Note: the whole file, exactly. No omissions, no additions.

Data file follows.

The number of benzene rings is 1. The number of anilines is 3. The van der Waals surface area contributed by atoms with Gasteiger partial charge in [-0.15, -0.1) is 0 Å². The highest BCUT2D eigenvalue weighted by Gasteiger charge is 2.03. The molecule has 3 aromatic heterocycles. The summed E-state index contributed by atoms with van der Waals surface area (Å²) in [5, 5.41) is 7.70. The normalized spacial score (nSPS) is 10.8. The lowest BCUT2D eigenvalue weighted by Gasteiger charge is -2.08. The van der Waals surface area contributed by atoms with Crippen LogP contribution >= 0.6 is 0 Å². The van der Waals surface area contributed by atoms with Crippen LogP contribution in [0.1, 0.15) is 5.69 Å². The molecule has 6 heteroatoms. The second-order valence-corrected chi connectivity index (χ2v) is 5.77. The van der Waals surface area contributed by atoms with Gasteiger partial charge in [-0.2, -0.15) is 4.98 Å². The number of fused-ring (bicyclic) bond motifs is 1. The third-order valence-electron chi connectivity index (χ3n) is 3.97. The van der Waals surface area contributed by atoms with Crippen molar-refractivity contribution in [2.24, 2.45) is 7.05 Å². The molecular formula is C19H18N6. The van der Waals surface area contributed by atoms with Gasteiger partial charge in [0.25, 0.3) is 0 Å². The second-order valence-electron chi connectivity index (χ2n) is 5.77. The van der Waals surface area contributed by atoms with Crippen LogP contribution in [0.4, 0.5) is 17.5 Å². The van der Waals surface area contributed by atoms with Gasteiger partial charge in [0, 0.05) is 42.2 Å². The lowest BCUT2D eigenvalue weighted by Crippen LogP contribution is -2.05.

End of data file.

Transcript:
The number of benzene rings is 1. The number of anilines is 3. The van der Waals surface area contributed by atoms with Gasteiger partial charge in [-0.15, -0.1) is 0 Å². The highest BCUT2D eigenvalue weighted by Gasteiger charge is 2.03. The molecule has 3 aromatic heterocycles. The summed E-state index contributed by atoms with van der Waals surface area (Å²) in [5, 5.41) is 7.70. The normalized spacial score (nSPS) is 10.8. The lowest BCUT2D eigenvalue weighted by Gasteiger charge is -2.08. The van der Waals surface area contributed by atoms with Crippen LogP contribution >= 0.6 is 0 Å². The van der Waals surface area contributed by atoms with Crippen LogP contribution in [0.1, 0.15) is 5.69 Å². The molecule has 6 heteroatoms. The second-order valence-corrected chi connectivity index (χ2v) is 5.77. The van der Waals surface area contributed by atoms with Gasteiger partial charge in [-0.2, -0.15) is 4.98 Å². The number of fused-ring (bicyclic) bond motifs is 1. The third-order valence-electron chi connectivity index (χ3n) is 3.97. The van der Waals surface area contributed by atoms with Crippen molar-refractivity contribution in [2.24, 2.45) is 7.05 Å². The molecular formula is C19H18N6. The van der Waals surface area contributed by atoms with Gasteiger partial charge in [0.25, 0.3) is 0 Å². The second-order valence-electron chi connectivity index (χ2n) is 5.77. The van der Waals surface area contributed by atoms with Crippen LogP contribution in [0.4, 0.5) is 17.5 Å². The van der Waals surface area contributed by atoms with Gasteiger partial charge in [0, 0.05) is 42.2 Å². The lowest BCUT2D eigenvalue weighted by Crippen LogP contribution is -2.05.